Washington, 1 September 1999 (RFE/RL) -- Leaders in the post-Soviet states are increasingly discussing the future in terms of the various pasts -- Soviet, pre-Soviet and post-Soviet -- that their countries have experienced.
That approach simultaneously gives debates there a peculiar quality and appears intended to deflect responsibility for what is taking place now.
On Monday, Ukrainian President Leonid Kuchma became the latest to do so. In a speech on the eighth anniversary of Ukraine's independence and at the beginning of his campaign for reelection, Kuchma blamed his country's current economic woes on the continuing impact of the Soviet past.
"Ukraine became independent at a time when the Soviet Union's decay was at its peak," he said. And that left Kyiv with economic difficulties that it has not yet been able to overcome. As Kuchma put it, "we've done a lot to protect our state but have not managed to protect our people."
Kuchma's opponents, including parliamentary speaker Oleksandr Tkachenko, suggest that the blame for Ukraine's problems now should be placed on the policies of the period since independence in general and on those of Kuchma himself in particular.
And still others have suggested that Ukrainian difficulties in moving toward a market economy reflect cultural patterns that extend far into the pre-Soviet past, patterns that neither the Soviet nor post-Soviet Ukrainian leadership have been able to break.
On the one hand, such statements reflect little more than the imperatives of political campaigns everywhere. Incumbents are rarely willing to take responsibility for current problems, preferring instead to present them as the result of larger or older factors over which they have little or no control.
And challengers are inevitably interested in glossing over these larger constraints in their efforts to portray the current leadership they hope to oust as bearing total responsibility for all the ills the electorate faces.
But on the other, these statements reflect a deeper reality in Eastern Europe and the former Soviet space. During the Cold War, intellectuals in these countries and the West speculated about the "sources of Soviet conduct," with some writers blaming everything on the communist system and others suggesting that an older history was to blame.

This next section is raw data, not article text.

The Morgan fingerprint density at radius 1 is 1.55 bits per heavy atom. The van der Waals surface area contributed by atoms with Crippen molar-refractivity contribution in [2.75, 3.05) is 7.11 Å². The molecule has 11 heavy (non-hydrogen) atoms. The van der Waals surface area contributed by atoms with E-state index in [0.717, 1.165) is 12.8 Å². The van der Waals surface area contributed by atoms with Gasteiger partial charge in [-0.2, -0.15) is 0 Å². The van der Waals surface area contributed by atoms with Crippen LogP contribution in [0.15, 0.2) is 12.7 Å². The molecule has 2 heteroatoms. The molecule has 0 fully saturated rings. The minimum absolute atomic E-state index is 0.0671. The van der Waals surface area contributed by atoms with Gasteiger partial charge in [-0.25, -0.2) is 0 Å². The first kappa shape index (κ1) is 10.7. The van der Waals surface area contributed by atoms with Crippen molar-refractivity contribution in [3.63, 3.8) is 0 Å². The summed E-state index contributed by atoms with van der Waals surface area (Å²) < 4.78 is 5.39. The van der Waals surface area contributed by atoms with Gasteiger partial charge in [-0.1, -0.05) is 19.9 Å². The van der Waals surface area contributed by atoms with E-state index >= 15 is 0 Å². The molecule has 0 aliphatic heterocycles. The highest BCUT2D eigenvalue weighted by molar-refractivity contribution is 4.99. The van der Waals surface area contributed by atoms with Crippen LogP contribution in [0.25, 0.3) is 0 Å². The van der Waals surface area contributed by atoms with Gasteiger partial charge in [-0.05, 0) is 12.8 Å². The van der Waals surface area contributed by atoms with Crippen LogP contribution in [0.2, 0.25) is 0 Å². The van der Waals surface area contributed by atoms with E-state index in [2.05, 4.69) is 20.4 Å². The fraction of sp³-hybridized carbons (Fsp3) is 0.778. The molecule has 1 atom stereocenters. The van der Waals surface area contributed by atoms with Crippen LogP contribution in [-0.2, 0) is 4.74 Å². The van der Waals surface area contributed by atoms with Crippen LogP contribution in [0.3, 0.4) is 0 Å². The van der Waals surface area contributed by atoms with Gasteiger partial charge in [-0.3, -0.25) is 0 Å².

The classical statement of this debate was made by the French sovietologist and historian Alain Besancon in his 1974 article "The Russian Past and the Soviet Present." In that much-cited and frequently-translated essay, Besancon not surprisingly suggested that Soviet actions reflected both the imperatives of Russian history and the decisions of Soviet leaders.
But his greatest insight perhaps was his insistence that Soviet leaders often unconsciously dressed up in Marxist language ideas and impulses that in fact arose from the Russian state tradition, thereby confusing both themselves and their adversaries as to why they were acting the way they did.
And that tendency, Besancon speculated a quarter of a century ago, meant that post-Soviet countries would have to grapple not only with the Soviet past but with the Sovietized pre-Soviet past as well as they sought to define themselves in the modern world.
Now, as the comments of Kuchma and his opponents in the upcoming Ukrainian presidential race suggest, the leaders of these countries have still another past to deal with as well -- the increasingly long if still very short past separating them from the Soviet period itself.
But regardless of which past leaders in Ukraine or the other post-communist countries seek to blame for their current problems, the new electoral process and debates ensure that none of them can avoid personal responsibility for making decisions either about the past or about the present and future as well.